Tell Me No More!

Many beginning writers, faced with the dilemma of conveying background information or character details to the reader, go the obvious route — they throw it all at the reader in a big, expository lump of facts often called an “info dump.” They tell the reader everything.

Readers pick up a story to be entertained, not to be lectured. Nobody likes to be told what to think; like you, readers want to form their own opinions. Whenever possible, show the reader what she needs to know about a character or a society or a setting — persuade her to form an opinion that matches your goals in writing the scene or creating the character. If you have to resort to telling, feed it to the reader in manageable bits, woven into the story here and there, so the reader doesn’t realize she’s learning anything.

“Okay,” you think, “the reader needs to know what my character looks like, so I’ll have him look in a mirror, and describe what he sees.” Or: “Well, if two of my characters tell each other what the reader needs to know, then that’s showing because it’s dialogue, not exposition.”

Don’t. Neither solution is effective showing, it’s telling with props — and such a common blunder among beginners that the techniques themselves are considered cliches: “Sarah looked in the mirror and saw a pretty red-haired girl with green eyes and a freckled nose staring back at her.” Do you look in the mirror and see that? Or do you notice you need a shave or a haircut, or grin to examine your teeth? If you’re not noticing your physical description, your character wouldn’t naturally notice this, either.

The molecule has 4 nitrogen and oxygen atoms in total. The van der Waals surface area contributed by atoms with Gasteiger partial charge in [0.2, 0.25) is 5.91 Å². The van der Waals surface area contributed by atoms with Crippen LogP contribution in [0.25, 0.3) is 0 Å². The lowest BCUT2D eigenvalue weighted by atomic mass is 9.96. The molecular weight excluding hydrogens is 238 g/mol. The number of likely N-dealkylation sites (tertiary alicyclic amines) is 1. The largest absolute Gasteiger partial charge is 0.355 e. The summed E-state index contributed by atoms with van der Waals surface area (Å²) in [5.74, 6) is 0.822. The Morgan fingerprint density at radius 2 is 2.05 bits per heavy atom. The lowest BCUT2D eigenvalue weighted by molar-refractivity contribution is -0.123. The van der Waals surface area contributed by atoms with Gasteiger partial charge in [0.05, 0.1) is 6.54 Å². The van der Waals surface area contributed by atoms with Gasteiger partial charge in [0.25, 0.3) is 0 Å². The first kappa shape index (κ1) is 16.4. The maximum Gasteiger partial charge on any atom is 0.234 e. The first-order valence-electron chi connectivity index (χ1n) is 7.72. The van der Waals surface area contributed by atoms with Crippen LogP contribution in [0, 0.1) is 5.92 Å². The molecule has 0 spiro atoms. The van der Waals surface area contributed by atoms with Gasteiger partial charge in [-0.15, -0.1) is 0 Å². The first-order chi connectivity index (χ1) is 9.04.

“As you know,” you have one of your characters say, “we have been walking through this desert for the past five days, and it is quite hot. We have no water — we’ll have to find some soon, or we’ll die.” To which your other character responds, “Indeed. You know I’m the world’s foremost expert on skin cancer, and these sunburns can’t be doing us any good at all.” Are you laughing yet? I hope so! Nobody talks like this. So don’t make your characters say things they wouldn’t say naturally, just for the sake of conveying information.

Inept showing like this is just as bad as an info dump, and will earn you a rejection just as quickly. As with avoiding empty words, put a little more effort into how you convey information to the reader, so it becomes an experience, not an effort to read.